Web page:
Heating System Efficiency

Given just how cold New England winters can get, it should come as no surprise that we constantly hear from homeowners who want to heat their homes more efficiently. With the broad array of heating systems available, it can be hard to find the most effective option for your home. Knowing a bit about different heating systems can make that choice easier.

Regardless of the system you choose or have already installed, you can improve the heating efficiency of your home by sealing air leaks and properly insulating, especially in the attic. Taking those steps before you upgrade to a new system can actually reduce your home’s heating load, letting you save money up front by buying a smaller system.

One term you’ll need to understand is AFUE, or Annual Fuel Utilization Efficiency. This is the percentage of fuel a furnace, boiler or similar system converts into usable heat. (For instance, a furnace with an AFUE rating of 90 converts 90 percent of the fuel it burns into usable heat, with the remaining 10 percent lost in the exhaust.) Another important term is HSPF, or Heating Seasonal Performance Factor, which measures the efficiency of an air-source heat pump; the higher the HSPF, the better the efficiency. In either case, actual performance may vary depending on the conditions in your home, such as insulation, layout, and quality of ductwork.

Types of Heating Systems

  • Furnaces, or forced-air systems, are some of the most popular heating systems around; they work by heating air directly with an oil- or gas-lit flame and distributing the hot air throughout the house using a duct system. Furnaces are an affordable way to heat your home, and the same ducts can also be used for central air conditioning.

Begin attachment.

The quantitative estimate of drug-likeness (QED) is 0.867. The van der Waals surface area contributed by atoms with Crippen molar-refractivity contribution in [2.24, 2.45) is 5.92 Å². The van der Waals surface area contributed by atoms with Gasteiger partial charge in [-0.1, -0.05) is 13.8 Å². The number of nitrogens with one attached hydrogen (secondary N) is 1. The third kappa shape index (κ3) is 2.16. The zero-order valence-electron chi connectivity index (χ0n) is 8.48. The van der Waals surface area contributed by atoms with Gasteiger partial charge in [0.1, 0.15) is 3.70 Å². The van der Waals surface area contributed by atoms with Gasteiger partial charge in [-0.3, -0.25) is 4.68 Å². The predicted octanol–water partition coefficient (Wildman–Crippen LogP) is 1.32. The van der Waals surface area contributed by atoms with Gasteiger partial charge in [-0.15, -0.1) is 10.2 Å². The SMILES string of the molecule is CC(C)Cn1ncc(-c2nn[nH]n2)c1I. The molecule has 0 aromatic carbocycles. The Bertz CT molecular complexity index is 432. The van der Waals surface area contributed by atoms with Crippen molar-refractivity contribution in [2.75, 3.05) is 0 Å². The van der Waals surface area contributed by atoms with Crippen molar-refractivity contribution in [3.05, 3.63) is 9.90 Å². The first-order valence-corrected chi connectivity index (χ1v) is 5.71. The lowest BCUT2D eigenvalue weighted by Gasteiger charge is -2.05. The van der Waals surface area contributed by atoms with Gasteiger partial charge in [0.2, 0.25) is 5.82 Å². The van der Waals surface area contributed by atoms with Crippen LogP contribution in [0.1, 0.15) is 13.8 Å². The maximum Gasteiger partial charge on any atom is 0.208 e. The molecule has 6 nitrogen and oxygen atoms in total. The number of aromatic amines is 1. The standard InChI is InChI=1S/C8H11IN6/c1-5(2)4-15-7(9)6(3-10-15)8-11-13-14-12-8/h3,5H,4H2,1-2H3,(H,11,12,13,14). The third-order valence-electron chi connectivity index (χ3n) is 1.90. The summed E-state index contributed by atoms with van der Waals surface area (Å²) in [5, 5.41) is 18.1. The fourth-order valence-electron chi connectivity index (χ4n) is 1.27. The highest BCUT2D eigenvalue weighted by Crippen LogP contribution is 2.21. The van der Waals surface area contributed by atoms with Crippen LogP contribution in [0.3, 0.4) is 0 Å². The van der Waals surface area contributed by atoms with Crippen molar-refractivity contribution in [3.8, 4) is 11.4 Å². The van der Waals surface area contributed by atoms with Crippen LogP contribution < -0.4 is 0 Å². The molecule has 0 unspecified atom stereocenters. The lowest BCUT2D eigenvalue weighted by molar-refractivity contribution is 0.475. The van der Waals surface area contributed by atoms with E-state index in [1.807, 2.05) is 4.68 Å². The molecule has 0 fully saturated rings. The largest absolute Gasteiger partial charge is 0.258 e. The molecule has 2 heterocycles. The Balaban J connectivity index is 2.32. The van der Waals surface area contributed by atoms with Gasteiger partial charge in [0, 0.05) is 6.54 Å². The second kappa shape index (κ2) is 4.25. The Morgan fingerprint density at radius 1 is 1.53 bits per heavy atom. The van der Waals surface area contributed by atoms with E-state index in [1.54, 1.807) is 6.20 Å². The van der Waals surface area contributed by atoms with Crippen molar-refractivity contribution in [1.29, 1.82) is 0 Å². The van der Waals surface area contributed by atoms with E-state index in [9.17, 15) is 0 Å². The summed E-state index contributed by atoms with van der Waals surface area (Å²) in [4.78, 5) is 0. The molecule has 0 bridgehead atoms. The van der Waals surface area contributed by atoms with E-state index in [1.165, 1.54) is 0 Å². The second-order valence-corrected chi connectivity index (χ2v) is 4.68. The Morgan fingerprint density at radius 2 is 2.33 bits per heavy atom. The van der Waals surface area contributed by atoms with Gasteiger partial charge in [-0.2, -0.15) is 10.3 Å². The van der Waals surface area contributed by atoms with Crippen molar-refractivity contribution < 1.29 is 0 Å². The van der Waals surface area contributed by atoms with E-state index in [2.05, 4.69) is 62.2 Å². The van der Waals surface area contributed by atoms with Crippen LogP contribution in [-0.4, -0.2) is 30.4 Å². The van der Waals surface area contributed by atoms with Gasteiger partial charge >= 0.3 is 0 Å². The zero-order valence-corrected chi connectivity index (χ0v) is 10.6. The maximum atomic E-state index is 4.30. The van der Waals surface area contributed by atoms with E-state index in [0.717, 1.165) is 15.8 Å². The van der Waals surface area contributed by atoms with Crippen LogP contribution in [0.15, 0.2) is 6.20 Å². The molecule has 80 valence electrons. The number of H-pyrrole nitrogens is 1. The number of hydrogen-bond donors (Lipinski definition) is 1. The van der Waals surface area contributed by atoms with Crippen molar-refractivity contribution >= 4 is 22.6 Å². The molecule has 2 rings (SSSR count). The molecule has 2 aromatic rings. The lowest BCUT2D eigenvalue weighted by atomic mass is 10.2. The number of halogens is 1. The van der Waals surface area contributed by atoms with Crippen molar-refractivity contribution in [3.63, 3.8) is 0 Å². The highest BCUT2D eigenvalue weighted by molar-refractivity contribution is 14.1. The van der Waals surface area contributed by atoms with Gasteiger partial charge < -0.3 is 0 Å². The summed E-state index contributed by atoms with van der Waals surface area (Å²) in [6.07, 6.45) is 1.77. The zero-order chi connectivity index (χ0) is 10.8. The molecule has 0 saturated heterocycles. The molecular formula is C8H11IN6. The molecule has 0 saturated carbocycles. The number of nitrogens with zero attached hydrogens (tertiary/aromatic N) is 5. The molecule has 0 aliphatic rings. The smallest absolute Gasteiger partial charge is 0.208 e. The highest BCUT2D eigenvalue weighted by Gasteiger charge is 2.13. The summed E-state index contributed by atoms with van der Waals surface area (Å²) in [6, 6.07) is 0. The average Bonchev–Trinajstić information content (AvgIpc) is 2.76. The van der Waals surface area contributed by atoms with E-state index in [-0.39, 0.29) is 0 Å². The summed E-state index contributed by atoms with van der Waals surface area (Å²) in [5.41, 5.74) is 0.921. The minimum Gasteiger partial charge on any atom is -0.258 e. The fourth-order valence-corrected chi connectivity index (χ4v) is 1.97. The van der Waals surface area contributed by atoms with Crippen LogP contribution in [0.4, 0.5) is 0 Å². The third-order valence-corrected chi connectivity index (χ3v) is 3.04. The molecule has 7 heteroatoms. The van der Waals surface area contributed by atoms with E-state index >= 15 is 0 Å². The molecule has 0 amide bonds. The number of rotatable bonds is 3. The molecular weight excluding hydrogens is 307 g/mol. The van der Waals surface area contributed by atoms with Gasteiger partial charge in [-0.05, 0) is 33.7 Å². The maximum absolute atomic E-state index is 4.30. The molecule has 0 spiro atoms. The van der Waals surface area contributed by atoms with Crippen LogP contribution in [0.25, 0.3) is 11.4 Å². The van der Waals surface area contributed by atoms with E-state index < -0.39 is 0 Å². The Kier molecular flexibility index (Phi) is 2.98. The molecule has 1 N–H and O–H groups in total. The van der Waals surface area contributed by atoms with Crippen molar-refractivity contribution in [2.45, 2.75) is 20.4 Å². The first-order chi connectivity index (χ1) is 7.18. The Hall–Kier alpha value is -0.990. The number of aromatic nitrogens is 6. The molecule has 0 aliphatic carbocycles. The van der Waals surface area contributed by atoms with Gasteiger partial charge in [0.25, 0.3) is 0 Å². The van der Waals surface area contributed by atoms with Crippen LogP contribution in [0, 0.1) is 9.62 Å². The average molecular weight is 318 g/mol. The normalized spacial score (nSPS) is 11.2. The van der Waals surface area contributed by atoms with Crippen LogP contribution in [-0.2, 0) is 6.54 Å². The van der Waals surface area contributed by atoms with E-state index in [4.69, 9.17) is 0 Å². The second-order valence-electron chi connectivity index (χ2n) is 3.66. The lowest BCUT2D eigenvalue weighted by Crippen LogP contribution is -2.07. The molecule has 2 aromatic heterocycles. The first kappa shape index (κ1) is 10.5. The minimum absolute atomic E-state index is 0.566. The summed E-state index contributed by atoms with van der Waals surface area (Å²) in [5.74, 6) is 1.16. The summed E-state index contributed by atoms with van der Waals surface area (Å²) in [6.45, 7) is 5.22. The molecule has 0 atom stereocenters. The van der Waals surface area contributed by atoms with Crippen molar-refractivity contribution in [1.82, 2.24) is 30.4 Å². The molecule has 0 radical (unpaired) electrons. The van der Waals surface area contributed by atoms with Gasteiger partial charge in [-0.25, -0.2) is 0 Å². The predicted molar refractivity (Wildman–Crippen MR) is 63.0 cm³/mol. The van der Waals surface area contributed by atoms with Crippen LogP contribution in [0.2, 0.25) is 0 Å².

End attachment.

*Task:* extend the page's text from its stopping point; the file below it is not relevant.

• Hot water baseboard heat uses a boiler to heat water, then distributes it to radiators throughout the home. Boilers have the highest heating capacity available, making them great for cold New England winters. They also eliminate the need for a duct system, which can help reduce air leakage throughout a home, although it provides no means to incorporate a central air system.
  • Hydro-air is a hybrid system setup that uses a boiler to heat water, then pumps air through a heat exchanger to pick up that heat and distribute it through the duct system. Most hydro-air systems have the boiler pull double duty and work as a water heater as well.
  • Air-source heat pumps are essentially reversible air conditioners. During the summer, they collect heat inside the house and pump it outside; during the winter, they collect heat from the outdoor air and bring it into the house. This sort of system includes an electric heating element as a backup system in case temperatures drop too low.
  • Ground-source or geothermal heat pumps use the same reversible cooling cycle, but instead of pulling from the outside air, they use the stable temperatures found deep underground. The heat pump uses the ground as a heat source in the winter and a heat sink in the summer, providing highly efficient climate control no matter how hot or cold the air gets.

With so many heating systems available, it can be difficult to make the right choice, accounting for both up-front cost and long-term efficiency. We’ll help with a calculation called a payback analysis, which estimates how long a given system will take to pay for itself in energy savings. Call us today to learn more.